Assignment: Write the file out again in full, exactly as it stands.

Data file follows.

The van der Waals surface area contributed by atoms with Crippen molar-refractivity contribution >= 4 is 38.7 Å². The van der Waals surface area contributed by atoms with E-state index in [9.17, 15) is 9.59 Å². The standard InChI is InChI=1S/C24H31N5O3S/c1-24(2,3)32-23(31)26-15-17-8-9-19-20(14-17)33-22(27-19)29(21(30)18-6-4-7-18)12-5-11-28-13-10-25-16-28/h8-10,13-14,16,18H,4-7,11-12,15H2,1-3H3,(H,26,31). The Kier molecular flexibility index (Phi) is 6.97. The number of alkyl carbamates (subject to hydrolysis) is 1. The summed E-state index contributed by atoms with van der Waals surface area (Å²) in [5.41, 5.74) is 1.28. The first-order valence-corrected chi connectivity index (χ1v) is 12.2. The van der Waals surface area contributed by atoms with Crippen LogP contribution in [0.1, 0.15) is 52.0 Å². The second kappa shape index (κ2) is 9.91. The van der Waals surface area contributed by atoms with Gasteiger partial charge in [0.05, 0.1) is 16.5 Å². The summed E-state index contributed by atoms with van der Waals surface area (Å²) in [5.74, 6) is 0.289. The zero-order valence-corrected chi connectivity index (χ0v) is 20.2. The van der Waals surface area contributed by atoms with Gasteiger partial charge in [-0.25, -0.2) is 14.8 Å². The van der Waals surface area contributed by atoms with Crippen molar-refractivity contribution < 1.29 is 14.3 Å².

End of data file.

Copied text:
The van der Waals surface area contributed by atoms with Crippen molar-refractivity contribution >= 4 is 38.7 Å². The van der Waals surface area contributed by atoms with E-state index in [9.17, 15) is 9.59 Å². The standard InChI is InChI=1S/C24H31N5O3S/c1-24(2,3)32-23(31)26-15-17-8-9-19-20(14-17)33-22(27-19)29(21(30)18-6-4-7-18)12-5-11-28-13-10-25-16-28/h8-10,13-14,16,18H,4-7,11-12,15H2,1-3H3,(H,26,31). The Kier molecular flexibility index (Phi) is 6.97. The number of alkyl carbamates (subject to hydrolysis) is 1. The summed E-state index contributed by atoms with van der Waals surface area (Å²) in [5.41, 5.74) is 1.28. The first-order valence-corrected chi connectivity index (χ1v) is 12.2. The van der Waals surface area contributed by atoms with Crippen LogP contribution in [0.1, 0.15) is 52.0 Å². The second kappa shape index (κ2) is 9.91. The van der Waals surface area contributed by atoms with Gasteiger partial charge in [0.05, 0.1) is 16.5 Å². The summed E-state index contributed by atoms with van der Waals surface area (Å²) in [5.74, 6) is 0.289. The zero-order valence-corrected chi connectivity index (χ0v) is 20.2. The van der Waals surface area contributed by atoms with Gasteiger partial charge in [-0.25, -0.2) is 14.8 Å². The van der Waals surface area contributed by atoms with Crippen molar-refractivity contribution < 1.29 is 14.3 Å².